The next topic was the budget. The relatively new city manager, Dan Keen, had this to say. “I have listened to the feedback of the council and the citizens and I have responded. We have added five new police officers, two new code enforcement officers, and we shall augment the Economic Development department,” he said. $1 million will fund five officers, and ultimately we will have fully allocated money for them over the long term. As to Code Enforcement, he wants to see a more “reactive” approach in future in that department. He wants to see “more rapid response to complaints,” and have the code enforcement establish a “core team approach, a smart team where departments will work together as a team.” He also spoke about the ‘Neighborhood Law Program’ as the city will hire two more entry level lawyers to work with prosecuting, fining, and other issues with code enforcement. As to Economic Development, he said he has allocated added funds of $50k for marketing. “A city must market itself to become successful. We must tell our great story of recovery, in conjunction with the Convention & Visitors Bureau ,” he said. “We also must ultimately work on our general plan, and work to get some of the structural unsafe Mare Island buildings out in order to make Mare Island more attractive to investors. Understand that our structural deficit will increase from $3.8 million to $4.5 million, but the good news is that we are going to be paying down the Pers debt, and we are putting 5% of our general fund in reserve funds,” Keen said.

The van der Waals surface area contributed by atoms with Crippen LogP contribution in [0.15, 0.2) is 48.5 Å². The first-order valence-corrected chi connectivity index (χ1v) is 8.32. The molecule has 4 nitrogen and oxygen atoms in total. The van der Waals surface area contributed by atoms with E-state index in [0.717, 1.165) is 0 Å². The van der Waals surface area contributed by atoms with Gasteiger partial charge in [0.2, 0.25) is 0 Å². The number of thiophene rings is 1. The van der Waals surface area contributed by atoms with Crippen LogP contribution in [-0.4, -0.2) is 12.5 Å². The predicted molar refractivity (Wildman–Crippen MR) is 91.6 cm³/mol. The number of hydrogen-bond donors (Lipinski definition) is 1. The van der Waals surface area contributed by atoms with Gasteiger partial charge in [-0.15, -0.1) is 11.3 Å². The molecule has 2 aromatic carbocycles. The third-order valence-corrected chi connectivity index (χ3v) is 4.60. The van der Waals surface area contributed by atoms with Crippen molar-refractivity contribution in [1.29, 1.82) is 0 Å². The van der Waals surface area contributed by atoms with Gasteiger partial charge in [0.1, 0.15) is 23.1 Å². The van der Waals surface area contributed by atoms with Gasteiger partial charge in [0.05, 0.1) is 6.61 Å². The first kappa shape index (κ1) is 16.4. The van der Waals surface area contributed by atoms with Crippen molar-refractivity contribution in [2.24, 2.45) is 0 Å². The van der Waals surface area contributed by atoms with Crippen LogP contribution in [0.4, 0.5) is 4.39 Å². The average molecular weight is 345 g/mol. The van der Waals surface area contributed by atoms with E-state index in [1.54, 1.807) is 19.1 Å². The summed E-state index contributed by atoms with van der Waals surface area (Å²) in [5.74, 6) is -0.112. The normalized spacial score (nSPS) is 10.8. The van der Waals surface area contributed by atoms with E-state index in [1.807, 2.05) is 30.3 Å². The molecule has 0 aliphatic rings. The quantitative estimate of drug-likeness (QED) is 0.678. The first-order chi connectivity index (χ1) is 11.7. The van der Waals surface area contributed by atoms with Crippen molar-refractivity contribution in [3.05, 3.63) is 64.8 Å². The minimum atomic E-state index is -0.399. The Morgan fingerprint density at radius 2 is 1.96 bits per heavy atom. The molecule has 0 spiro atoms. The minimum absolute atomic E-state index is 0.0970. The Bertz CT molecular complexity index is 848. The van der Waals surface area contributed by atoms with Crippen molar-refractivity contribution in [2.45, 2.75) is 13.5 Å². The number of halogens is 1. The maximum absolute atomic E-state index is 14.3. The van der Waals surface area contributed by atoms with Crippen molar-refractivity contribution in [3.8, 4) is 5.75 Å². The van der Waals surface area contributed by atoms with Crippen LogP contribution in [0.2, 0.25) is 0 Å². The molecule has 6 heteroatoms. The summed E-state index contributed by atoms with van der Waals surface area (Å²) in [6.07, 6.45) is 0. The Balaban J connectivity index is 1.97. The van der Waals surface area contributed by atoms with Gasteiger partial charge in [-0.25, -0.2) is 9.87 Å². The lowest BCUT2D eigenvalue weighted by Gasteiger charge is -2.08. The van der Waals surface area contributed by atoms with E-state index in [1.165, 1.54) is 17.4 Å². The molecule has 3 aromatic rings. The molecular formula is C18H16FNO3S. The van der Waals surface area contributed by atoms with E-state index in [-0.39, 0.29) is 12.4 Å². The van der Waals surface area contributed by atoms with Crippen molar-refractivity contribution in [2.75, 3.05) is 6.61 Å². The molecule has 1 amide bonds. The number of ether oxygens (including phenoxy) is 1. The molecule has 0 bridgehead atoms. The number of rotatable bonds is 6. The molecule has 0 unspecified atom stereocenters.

David Corbett weighed in stating: “We need to try to turn around the public perception of Vallejo. We need not to just focus on public safety, but code enforcement as well. We do need to incorporate code enforcement with other agencies to make it more effective. The overall change in the budget is good,” Corbett said. Vallejo activist and CPA, J.D. Miller said this: “I know that every single one of you (city council members) want to make a difference in Vallejo. But will hiring new employees make Vallejo better? What are you going to do when the money runs out in ten years?” he questioned. He was alluding to the fact that Measure B tax money will only be in place for ten years. Joe Nickelson came back to the podium with these comments: “Stimulate my cranium. Full compensation including ‘full compensations and benefits,’ that means nothing to me. You should always break these figures down for us,” he demanded. Natasha Clark came back also asking for “more video cameras that work” and requested that the police and code enforcement should both be working to identify the rampant and “aggressive prostitutes” who hang around her building. “When I ask them to move they tell me that they are waiting for relatives. Well, they have many relatives because these relatives drop them off and pick them up all night,” Clark said.